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alloy or steel tailshaft 


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Posted: Thu Jul 13, 2006 9:40 pm 
Getting Side Ways
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Age: 42

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Ride: 2009 FG XR6 Sedan

Location: Melbourne
VIC, Australia

I thought i covered this in my first post! Steel is stronger under torque, where alloy is better at higher speeds. It depends on what you want to do with your car. If its just for normal driving stick with the steel. If your going to Darwin and want to open her up go the alloy and if you have the cash convert to a 2 pce shaft. If your dragging go a steel shaft but with a diameter larger than 3"
Posted: Thu Jul 13, 2006 9:49 pm 

Posts: 14496

Joined: 7th Nov 2004

Ride: ford falcon

Location: a shit suburb in sydney
NSW, Australia

yes it was!

thanks heaps
Posted: Thu Oct 05, 2006 12:09 am 
Getting Side Ways

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Location: FNQ
QLD, Australia

TMAN NK wrote:
Interceptor wrote:
an extra safety measure? besides..... you'd only be going that fast in either the territory or on a racetrack, if you're gonna hit the limiter on a public road, you derserve to cop a smack round the head from the tailshaft

yea i agree if your going to do those kind of speeds on a public street your probably not going to be around long enough to brag about it..
but i was still curious what was stronger....

If you have a decently performing car it's actually quite easy to exceed 180 simply overtaking. IMO lots of people have cars that feel like they're going at warpspeed by 160 but they're NOT actually decently performing cars - particularly "superlow" setups - ie. gokarts. And for travelling at high speed on public roads, people with "superlow" suspension should just forget it - without decent range of travel in the suspension it is very dangerous - those setups are for show and highspeed trackwork.

If I'm overtaking I want to get past as quickly as possible so tend to floor it - or close to - initially then ease off but continue accelerating steadily (have to watch it on wet roads of course) - this means overtaking a single car sees me pulling back in under 160 usually (generally around 150 -ish) - if it's multiple cars and/or truck/s I hold her flat a bit longer and then hold a higher acceleration rate - this easily sees me pulling in at between 180 and 200 or so.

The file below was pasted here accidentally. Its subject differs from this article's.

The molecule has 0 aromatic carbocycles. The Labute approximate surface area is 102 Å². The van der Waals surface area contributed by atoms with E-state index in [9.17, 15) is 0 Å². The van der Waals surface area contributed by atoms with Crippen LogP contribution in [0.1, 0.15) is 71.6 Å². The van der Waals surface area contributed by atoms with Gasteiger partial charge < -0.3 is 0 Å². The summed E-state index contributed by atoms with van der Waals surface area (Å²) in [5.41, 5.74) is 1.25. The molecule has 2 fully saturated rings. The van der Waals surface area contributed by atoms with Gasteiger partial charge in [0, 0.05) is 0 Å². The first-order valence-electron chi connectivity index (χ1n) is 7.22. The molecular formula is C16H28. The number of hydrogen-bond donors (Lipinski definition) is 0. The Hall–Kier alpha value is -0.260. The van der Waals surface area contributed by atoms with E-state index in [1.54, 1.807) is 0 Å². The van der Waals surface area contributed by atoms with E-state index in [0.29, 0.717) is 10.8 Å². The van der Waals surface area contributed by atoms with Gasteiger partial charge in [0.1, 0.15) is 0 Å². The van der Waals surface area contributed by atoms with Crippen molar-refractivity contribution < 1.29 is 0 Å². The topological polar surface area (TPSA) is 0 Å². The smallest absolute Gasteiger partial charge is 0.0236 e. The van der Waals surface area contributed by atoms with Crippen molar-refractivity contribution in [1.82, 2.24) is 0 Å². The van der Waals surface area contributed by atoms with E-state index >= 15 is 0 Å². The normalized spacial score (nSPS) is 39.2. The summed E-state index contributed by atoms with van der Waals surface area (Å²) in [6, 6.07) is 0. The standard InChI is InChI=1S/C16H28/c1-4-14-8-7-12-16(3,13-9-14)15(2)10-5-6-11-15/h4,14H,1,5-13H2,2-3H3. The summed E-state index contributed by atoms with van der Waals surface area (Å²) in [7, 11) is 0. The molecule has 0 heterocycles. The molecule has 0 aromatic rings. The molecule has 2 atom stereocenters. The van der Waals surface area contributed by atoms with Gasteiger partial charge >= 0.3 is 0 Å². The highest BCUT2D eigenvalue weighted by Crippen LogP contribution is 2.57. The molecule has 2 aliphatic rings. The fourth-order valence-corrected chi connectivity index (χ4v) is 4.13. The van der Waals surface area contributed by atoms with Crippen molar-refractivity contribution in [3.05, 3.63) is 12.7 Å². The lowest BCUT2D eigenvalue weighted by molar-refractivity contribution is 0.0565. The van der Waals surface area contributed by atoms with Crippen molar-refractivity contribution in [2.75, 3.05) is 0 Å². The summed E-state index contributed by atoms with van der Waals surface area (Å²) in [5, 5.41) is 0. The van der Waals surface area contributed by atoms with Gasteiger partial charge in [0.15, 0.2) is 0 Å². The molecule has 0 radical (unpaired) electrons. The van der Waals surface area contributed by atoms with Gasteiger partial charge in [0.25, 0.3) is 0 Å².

I don't like to spend much time at all on the wrong side of the road! For a long time now I've adopted a technique of pulling out into the other lane initially at the same speed as the vehicles I'm overtaking - going well over toward the other edge if necessary to absolutely make sure it's clear / judge the space I have - then I punch it.

Gotta watch for f**k behind who won't wait their turn - had a few cases of SS Commondungs and the like jumping the gun on me - it's been fun when I've followed them - and carried on past when they've reached 180 (they've subsequently overtaken me when I slowed back down to cruise at 120 / 130 of course). Also I'm VERY careful of coming up on slower vehicles and just continuing past - only do that if the visibility is absolutely perfect!.

Road conditions play a role of course but with Bilsteins and suspension with decent travel you can pretty much do over 200 on dirt if you wanted to - takes very drastic things to really unsettle/affect the stability of the car - animal carcasses can be nasty surprises so need to watch real carefully for them.

In that context this whole tailshaft issue is quite a valid thing to be concerned about for some people - My tailshaft is steel and hasn't come apart or shown a tendency to vibrate/drum up to at least 240 or so - whole car feels smoother than at 100 actually. I think the basic point is that if the car doesn't feel happy then obviously don't push it!!!

Background to all this: about 6 return trips (12 each way) between Cairns and Broome over a 7 year period.



96 EF Auto GLi - Bilstein Shocks - Adjustable Front sway bar - JMM Cam - TI Perf J3 - TCI 2500/3000 stall converter. 2015 Jeep Cherokee Trailhawk.

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